[Preparation Title]

[W]ashing or Scouring

The goal of scouring is to separate and remove contaminants from the fiber. The primary contaminants in animal fiber are lanolin (in sheep wools) and body oils, suint (dried sweat), dirt, dung, and veg. It is also possible that the animals could pick up chemicals from pesticides and herbicides used in or near their pastures.

All of these except lanolin, body oils, and veg are generally water soluble (it's certainly possible that some of the chemicals used in herbicides and pesticides aren't - I don't know). So, it's possible to clean most fleeces simply by repeated soaking in cold water -- a long term project if ever there were one. Cold soaks though, won't get lanolin out of a sheep fleece nor will soaking be as likely to get the fleeces as clean as they might be were they scoured with hot water and soap or detergent.

There are basically two ways to get lanolins and oils into a form that is water soluble: emulsify or saponify. Saponification converts lanolin and oils into soap which can then be rinsed away with water. Making the wash water alkaline will saponify the oils and lanolin. Washing soda mixed with the wash water will do this. But, care is required because the alkaline conditions will damage the fiber.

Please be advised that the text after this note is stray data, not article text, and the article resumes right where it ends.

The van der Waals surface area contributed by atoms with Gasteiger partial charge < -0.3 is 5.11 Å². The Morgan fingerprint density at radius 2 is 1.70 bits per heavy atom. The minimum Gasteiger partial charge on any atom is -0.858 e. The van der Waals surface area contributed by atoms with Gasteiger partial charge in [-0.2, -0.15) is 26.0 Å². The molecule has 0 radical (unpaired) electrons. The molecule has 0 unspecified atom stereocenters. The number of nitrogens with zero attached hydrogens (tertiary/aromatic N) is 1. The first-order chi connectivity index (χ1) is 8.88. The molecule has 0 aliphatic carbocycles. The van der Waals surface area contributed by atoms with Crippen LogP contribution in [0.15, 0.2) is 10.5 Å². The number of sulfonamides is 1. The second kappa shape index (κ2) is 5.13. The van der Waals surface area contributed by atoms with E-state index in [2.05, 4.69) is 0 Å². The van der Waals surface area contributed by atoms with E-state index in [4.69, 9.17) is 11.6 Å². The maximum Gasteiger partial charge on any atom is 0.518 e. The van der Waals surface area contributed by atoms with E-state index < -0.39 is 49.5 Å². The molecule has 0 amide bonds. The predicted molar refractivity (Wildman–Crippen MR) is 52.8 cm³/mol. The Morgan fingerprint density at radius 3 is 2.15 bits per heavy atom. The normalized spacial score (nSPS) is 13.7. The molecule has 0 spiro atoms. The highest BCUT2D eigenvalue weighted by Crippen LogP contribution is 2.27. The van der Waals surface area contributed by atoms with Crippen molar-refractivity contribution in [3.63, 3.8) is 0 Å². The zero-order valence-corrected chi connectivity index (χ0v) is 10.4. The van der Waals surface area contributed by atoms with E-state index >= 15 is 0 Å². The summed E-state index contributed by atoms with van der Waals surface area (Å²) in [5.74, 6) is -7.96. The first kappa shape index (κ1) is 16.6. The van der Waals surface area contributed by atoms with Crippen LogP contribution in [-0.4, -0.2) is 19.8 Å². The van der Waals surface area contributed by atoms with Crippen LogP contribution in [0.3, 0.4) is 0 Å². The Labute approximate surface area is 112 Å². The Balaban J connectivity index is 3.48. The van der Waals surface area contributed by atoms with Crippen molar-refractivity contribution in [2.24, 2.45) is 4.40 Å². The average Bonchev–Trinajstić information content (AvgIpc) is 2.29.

The other process is create an emulsion. An emulsion is a mix of two normally unmixable liquids - oil and water are the classic example. Emulsions occur when small particles of one liquid are suspended in another. The agent required to emulsify the lanolin and oils in water is a surfactant. The most ubiquitous surfactants are detergents. The polar molecules of the surfactant bond with droplets of lanolin and oils and also bond with the water. Hot water aids in the emulsification process by liquefying the lanolin and oils.

Because soaps and washing soda are alkaline (high pH) I use neutral pH detergent to wash fleeces. Hot water (140ºF/60ºC) and a generous amount of detergent have proved sufficient to clean even the most awful, nasty smelling, stickiest, buck angora (mohair).